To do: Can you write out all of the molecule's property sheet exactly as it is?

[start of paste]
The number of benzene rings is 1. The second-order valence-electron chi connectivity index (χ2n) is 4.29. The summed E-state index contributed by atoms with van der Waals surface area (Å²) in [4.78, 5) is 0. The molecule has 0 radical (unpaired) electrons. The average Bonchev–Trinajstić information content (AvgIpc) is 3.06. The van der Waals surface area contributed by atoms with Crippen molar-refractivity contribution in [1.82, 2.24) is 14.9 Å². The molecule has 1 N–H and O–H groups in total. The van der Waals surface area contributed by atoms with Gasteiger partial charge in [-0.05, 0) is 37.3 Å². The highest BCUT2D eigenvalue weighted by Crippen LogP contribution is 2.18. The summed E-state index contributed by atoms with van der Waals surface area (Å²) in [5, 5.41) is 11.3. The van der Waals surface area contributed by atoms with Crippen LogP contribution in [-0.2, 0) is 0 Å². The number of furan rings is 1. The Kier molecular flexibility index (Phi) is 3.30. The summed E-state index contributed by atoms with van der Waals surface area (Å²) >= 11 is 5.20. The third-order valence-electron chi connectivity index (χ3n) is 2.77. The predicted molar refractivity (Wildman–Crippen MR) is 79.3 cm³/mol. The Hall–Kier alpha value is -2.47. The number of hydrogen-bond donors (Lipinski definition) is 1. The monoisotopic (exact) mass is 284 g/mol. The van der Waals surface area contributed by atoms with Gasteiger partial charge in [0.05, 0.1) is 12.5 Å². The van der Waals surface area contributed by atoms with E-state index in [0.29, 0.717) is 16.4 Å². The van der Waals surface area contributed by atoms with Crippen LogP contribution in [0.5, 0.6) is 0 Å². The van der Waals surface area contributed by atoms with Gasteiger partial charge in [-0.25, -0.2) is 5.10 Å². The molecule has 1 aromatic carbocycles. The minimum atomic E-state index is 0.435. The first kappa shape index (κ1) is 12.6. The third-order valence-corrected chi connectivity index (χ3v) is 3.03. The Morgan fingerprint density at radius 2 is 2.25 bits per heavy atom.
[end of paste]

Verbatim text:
The number of benzene rings is 1. The second-order valence-electron chi connectivity index (χ2n) is 4.29. The summed E-state index contributed by atoms with van der Waals surface area (Å²) in [4.78, 5) is 0. The molecule has 0 radical (unpaired) electrons. The average Bonchev–Trinajstić information content (AvgIpc) is 3.06. The van der Waals surface area contributed by atoms with Crippen molar-refractivity contribution in [1.82, 2.24) is 14.9 Å². The molecule has 1 N–H and O–H groups in total. The van der Waals surface area contributed by atoms with Gasteiger partial charge in [-0.05, 0) is 37.3 Å². The highest BCUT2D eigenvalue weighted by Crippen LogP contribution is 2.18. The summed E-state index contributed by atoms with van der Waals surface area (Å²) in [5, 5.41) is 11.3. The van der Waals surface area contributed by atoms with Crippen LogP contribution in [-0.2, 0) is 0 Å². The number of furan rings is 1. The Kier molecular flexibility index (Phi) is 3.30. The summed E-state index contributed by atoms with van der Waals surface area (Å²) >= 11 is 5.20. The third-order valence-electron chi connectivity index (χ3n) is 2.77. The predicted molar refractivity (Wildman–Crippen MR) is 79.3 cm³/mol. The Hall–Kier alpha value is -2.47. The number of hydrogen-bond donors (Lipinski definition) is 1. The monoisotopic (exact) mass is 284 g/mol. The van der Waals surface area contributed by atoms with Gasteiger partial charge in [0.05, 0.1) is 12.5 Å². The van der Waals surface area contributed by atoms with E-state index in [0.29, 0.717) is 16.4 Å². The van der Waals surface area contributed by atoms with Crippen LogP contribution in [0.5, 0.6) is 0 Å². The van der Waals surface area contributed by atoms with Gasteiger partial charge in [-0.25, -0.2) is 5.10 Å². The molecule has 1 aromatic carbocycles. The minimum atomic E-state index is 0.435. The first kappa shape index (κ1) is 12.6. The third-order valence-corrected chi connectivity index (χ3v) is 3.03. The Morgan fingerprint density at radius 2 is 2.25 bits per heavy atom.